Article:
In the health category, Wisconsin’s ranking improved from 20th to 14th, but its numbers were almost unchanged. The number of children without health insurance decreased from 5% in 2010 to 4% in 2017. The number of teens who abuse alcohol or drugs decreased from 5% to 4%.

The other measures of health — the number of low-birth-weight babies, and the number of child and teen deaths — either worsened slightly or stayed the same.

Nelson said addressing child poverty could have the largest impact on improving these numbers because poverty has ripple effects in all areas of child well-being. She said economic instability negatively affects health, education and engagement with the community.

But poverty is such a large problem that addressing it can seem “extraordinarily overwhelming,” Nelson said.

Creating a strong economy in which parents can make a living wage, afford housing and create a healthy environment for their kids is a “critical” part of it, Nelson said.

Another is pushing elected officials to advance policies that support families, such as expanding BadgerCare and Medicaid, boosting funding for education and increasing the state earned income tax credit for families, Nelson said. Kids Forward plans to advocate for these policy changes.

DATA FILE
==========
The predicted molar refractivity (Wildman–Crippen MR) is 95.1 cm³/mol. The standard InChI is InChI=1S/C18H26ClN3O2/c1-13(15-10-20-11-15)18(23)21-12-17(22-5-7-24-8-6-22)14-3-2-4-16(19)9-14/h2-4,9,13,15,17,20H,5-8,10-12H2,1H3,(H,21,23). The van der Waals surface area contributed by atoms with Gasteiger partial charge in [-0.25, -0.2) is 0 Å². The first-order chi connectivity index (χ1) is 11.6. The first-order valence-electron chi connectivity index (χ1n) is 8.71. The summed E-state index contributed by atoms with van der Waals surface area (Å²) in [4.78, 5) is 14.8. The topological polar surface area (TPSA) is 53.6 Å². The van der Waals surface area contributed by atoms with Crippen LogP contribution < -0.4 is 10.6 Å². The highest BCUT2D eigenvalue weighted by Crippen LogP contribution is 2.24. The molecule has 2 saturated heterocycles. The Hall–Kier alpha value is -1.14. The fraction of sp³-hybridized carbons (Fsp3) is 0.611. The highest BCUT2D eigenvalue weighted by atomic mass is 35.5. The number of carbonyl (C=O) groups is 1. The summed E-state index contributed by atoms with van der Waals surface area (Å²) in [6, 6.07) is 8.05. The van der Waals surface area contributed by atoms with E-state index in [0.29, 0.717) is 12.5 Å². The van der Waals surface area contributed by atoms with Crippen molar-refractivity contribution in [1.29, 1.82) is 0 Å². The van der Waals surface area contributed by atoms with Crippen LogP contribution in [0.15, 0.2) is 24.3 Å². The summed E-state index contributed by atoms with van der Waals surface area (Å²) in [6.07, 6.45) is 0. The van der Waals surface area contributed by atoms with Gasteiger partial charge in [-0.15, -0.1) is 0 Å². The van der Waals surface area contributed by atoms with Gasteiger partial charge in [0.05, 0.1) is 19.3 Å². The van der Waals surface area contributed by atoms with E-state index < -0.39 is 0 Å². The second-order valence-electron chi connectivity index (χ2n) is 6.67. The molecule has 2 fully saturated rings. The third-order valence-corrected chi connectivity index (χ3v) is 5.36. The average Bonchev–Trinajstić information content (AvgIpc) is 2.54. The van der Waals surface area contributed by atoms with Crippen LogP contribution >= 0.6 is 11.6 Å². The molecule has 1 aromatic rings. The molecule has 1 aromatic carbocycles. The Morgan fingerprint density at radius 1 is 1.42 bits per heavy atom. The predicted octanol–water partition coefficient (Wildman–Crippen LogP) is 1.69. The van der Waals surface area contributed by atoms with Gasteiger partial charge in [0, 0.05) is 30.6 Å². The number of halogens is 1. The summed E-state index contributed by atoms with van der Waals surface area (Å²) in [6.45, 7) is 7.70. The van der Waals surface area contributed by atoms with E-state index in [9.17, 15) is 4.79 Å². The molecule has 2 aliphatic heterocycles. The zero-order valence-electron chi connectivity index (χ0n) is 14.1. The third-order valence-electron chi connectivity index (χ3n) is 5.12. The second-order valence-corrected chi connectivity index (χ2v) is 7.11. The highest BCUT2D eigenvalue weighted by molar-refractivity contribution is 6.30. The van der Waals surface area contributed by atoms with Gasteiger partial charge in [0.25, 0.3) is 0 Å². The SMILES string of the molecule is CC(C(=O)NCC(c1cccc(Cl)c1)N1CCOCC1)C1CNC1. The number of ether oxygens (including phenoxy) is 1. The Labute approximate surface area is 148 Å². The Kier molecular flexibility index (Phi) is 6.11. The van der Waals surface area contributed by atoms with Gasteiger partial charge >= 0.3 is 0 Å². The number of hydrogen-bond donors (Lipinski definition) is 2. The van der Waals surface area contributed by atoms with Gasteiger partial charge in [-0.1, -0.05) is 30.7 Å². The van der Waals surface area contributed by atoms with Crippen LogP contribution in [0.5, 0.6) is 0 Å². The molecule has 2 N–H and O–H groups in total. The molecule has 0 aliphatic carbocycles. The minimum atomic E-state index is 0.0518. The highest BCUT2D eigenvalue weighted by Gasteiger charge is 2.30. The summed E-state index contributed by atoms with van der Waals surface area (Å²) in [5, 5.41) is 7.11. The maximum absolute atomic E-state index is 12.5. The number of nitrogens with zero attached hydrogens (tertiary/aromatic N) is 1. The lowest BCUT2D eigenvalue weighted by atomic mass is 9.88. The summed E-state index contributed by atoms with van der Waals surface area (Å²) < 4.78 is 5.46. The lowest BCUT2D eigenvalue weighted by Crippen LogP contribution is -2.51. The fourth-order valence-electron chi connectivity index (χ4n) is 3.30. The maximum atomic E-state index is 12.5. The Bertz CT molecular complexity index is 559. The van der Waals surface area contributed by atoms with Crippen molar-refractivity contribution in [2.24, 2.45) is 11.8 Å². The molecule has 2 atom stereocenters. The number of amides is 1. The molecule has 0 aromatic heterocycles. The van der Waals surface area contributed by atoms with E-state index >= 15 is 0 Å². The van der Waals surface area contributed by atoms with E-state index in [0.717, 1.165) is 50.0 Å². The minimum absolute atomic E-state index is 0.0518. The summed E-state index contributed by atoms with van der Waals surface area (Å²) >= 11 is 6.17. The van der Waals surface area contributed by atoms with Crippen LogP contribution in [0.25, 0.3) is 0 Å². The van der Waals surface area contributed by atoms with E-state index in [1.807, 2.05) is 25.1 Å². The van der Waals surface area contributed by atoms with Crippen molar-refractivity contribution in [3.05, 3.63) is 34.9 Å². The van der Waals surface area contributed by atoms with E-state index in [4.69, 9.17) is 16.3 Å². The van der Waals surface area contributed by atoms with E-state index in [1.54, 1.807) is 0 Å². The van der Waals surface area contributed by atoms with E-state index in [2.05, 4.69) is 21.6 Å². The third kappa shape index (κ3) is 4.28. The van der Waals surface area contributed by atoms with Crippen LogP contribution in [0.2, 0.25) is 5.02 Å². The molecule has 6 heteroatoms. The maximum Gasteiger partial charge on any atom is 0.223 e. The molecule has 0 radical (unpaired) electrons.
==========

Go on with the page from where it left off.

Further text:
Nelson said high-level stakeholders, such as lawmakers, educational institutions and social services, need to connect with people on the ground, like nonprofits, to find a multifaceted approach to address child poverty.

She said Wisconsin needs to “act with urgency” to find solutions.

“Twenty-two percent of our population is children in the state of Wisconsin,” Nelson said. “And they are 100% of our future.”

[Editor's note: This story has been updated to reflect a correction. An earlier version misstated the graduation rates of non-white students.]

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Emily Hamer is a general assignment reporter for the Wisconsin State Journal. She joined the paper in April 2019 and was formerly an investigative reporting intern at the Wisconsin Center for Investigative Journalism.